OU Students Experience Ancient Earth with Virtual Reality
Geophysics students at the University of Oklahoma will be able to experience seismic data for the first time in a virtual reality environment this semester. This experience is a part of a pilot program to determine if virtual reality improves student learning in data concepts.
The class is a mix of undergraduate and graduate students taught by Heather Bedle, assistant professor of geophysics. Bedle said that engaging the peripheral view may help students and researchers make connections with the data more easily.
“If I can get students to understand and interpret the data more quickly, we can move on to more advanced topics,” Bedle said. “I’m hoping VR can remove some of the mystery and make data more approachable.”
John Grime, developer for emerging technologies at OU Libraries, said the scientific literature suggests virtual reality learning can decrease “time to solution” among experts.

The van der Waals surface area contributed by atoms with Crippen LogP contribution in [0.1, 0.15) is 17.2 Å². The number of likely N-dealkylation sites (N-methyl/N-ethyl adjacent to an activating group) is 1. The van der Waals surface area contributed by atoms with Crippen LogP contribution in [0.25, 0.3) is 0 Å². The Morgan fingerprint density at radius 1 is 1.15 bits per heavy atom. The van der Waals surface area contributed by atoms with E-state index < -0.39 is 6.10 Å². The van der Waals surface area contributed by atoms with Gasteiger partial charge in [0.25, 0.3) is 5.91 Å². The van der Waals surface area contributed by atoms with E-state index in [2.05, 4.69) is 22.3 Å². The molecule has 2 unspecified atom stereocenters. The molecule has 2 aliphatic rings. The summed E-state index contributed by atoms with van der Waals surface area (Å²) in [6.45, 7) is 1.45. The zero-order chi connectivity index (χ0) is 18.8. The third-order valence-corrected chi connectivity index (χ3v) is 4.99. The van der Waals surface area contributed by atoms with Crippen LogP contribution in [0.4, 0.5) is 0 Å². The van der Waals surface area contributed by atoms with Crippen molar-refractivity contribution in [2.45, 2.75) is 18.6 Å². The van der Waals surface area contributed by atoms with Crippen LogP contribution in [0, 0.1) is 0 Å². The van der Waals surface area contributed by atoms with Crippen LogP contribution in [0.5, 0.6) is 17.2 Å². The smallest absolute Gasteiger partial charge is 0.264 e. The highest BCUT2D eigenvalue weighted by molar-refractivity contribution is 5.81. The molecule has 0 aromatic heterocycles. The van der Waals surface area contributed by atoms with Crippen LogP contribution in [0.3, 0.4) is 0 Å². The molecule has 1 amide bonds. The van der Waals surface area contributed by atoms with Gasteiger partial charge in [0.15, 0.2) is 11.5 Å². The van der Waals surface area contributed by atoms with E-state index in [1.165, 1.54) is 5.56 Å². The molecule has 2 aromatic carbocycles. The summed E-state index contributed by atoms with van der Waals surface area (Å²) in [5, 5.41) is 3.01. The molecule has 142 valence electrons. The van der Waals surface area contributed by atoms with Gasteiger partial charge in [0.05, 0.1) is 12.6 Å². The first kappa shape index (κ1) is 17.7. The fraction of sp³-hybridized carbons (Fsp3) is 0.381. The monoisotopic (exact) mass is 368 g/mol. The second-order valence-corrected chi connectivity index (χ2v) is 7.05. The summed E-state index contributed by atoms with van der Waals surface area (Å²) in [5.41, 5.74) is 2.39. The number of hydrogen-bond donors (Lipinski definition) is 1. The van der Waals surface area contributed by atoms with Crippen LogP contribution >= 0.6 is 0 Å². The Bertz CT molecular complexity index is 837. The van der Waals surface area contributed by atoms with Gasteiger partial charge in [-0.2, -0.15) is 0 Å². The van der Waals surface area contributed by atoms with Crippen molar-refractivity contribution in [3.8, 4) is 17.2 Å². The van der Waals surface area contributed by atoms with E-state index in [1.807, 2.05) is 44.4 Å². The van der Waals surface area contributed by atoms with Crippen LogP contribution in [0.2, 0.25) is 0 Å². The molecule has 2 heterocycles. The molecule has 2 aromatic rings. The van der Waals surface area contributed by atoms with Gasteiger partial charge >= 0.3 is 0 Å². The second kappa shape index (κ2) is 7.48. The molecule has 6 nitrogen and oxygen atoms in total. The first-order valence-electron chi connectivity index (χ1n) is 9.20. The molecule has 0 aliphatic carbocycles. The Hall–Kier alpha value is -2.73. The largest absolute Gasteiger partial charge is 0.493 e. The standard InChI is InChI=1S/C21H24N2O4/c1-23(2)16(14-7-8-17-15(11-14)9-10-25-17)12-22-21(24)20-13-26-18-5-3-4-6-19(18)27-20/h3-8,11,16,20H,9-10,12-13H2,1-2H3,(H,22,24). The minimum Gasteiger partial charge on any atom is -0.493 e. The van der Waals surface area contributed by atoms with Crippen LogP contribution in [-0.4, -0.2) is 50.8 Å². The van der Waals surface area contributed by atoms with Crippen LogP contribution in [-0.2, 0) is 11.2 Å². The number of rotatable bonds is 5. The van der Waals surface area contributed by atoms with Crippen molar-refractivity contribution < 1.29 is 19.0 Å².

“How that transfers to teaching when somebody’s not familiar with the material itself, we don’t know, and that’s we hope to find out,” he said.
Geologists gather seismic data by sending acoustic waves into the earth; the resulting data that bounces back is recorded and then interpreted, Grime and his team then use seismic data provided by Bedle and integrate it into a VR format.
“Geologists use it to understand what the ancient earth looked like,” Bedle said. “Where were deltas or riverbeds 200 million years ago? You can reconstruct past geologic terrains to understand what processes were going on during that period.”
“Typically, when we’re looking at seismic data, we’re limited to a flat screen. And while we can rotate and manipulate it, we’re not in it,” she said. “So we’re starting to play around with how we can show the data in VR so that we’re surrounded by it.”
Article Published: Wednesday, October 2, 2019